In April 1992, Britain woke up to a new dawn for its prison system. From then on, the country’s predominantly publicly owned justice system would be no more, replaced instead by a landscape of outsourced security contracts, prisons run for profit, unregulated conditions for inmates, and a new regime of mass incarceration. It was to HMP Wolds in East Yorkshire, UK, initially a remand prison, that the title of Europe’s first privately run prison fell to, and its opening that month made it the country’s first outsourced facility. In the three decades since, prison sentences have grown, policing in prison has increased, and surveillance has become harsher. The difficulty of requesting parole has only increased as well, and by the 2014 Rehabilitation Act newly released prisoners were faced with tighter surveillance when subject to statutory supervision. Many of these new, ethically dubious private contracts are managed by giant outsourcing firms like G4S, Mace, Serco Custodial Services, or Sodexo Justice Services. In 2017, one such company, Mace – a “global consultancy and construction firm” – partnered with the Prison Expansion Programme to reveal new plans to build ten private prisons, on course to open by 2027, including children’s prisons and more juvenile facilities.
As we all know, privatisation has not been confined to the justice system. The outsourcing of formerly publicly run services has spread rapidly across the country’s public sector since the 1980s, from the NHS and local councils to the energy sector and far more besides. But it is particularly stark in the country’s prisons. The United Kingdom currently detains more of its citizens than any other country in Western Europe: as of 2021, 85,000 people are incarcerated up and down the country. From high and low-security prisons, juvenile facilities, detention centres, and children’s prisons, our approach to socio-political and economic problems is to lock people up. As the saying goes: out of sight, out of mind. In 2016, the-then Justice Secretary Michael Gove announced plans to build nine new mega-prisons – the first five by 2020, under the 1.2 billion Prison Estate Transformation Programme. These mega-prisons sought to mimic the supermax prisons introduced by the Clinton administration in the USA during the 1990s. They are sprawling, expansive buildings that have high security for those who pose a substantial threat to society and the nation’s security. They also offer considerable profit to the private companies who own and operate them.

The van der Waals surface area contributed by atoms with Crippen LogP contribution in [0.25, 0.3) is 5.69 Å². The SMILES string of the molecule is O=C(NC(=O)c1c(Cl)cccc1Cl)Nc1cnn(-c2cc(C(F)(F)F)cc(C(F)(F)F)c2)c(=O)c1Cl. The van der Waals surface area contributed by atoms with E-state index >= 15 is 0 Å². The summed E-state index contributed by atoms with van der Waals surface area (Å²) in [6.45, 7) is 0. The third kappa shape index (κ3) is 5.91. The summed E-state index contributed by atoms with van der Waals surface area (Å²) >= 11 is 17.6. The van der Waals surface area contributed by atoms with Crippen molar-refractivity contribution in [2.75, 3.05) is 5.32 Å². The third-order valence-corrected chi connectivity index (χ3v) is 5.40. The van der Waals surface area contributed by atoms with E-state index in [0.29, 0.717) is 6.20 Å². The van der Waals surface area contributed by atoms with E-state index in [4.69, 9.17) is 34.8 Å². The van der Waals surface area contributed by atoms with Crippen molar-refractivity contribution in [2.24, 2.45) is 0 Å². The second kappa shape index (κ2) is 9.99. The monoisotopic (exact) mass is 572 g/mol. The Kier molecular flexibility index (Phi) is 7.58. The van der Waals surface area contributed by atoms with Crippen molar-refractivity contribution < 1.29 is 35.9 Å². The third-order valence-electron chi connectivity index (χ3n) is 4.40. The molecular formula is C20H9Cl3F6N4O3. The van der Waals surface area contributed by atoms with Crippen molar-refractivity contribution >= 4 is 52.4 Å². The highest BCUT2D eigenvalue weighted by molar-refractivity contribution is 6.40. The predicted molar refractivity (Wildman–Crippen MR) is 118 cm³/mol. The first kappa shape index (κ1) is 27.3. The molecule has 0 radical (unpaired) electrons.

One might think of Jackie Wang’s Carceral Capitalism here, and her insightful comments on the predatory strategy of profiting from incarceration, as a parasitic practice of governance. It would be easy to think that by merely bringing detention back into public control, that the problem of prison would be ameliorated, if not solved. Yet, the idea that the burden of incarceration and imprisonment must fall on the state, and not be given to profit-given incentives, merely shifts responsibility rather than confronting long-standing issues of carceral violence. It also reinforces the sentiment that justice can only be served through the incarceration of its citizens, and profiting from such punitive measures still takes place, whether that be with 500 or 5000 prison places. Yet financial cuts – the other side of the coin of privatisation, sparked through austerity – lead to the notion that the system needs to be pumped full of private vendors to function. Now, Britain’s justice system is a twisted pyramid scheme that takes huge profits from people’s incarceration. It is part of the neoliberal project, a corrosive marketplace mantra of profit margins from imprisoned suffering.[book-strip index="1" style="buy"]
It was the Thatcher government of the 1980s that first laid the groundwork for the sweeping privatisation that we have seen in the UK. Along with cuts to social welfare, the introduction of the right to buy into council housing, and the sell-off of public utilities, not to mention the attacks on the labour movement more generally, the late 1980s saw Thatcher tighten the bolts of legislation in the criminal justice system. Yet, if it was Thatcher that wanted privatisation, it was New Labour who put this dream of carcerality into action. Come the 2011 coalition government, staged by the abysmal Conservative-Liberal Democratic coalition of David Cameron and Nick Clegg, the announcement of nine new private prisons seemed routine.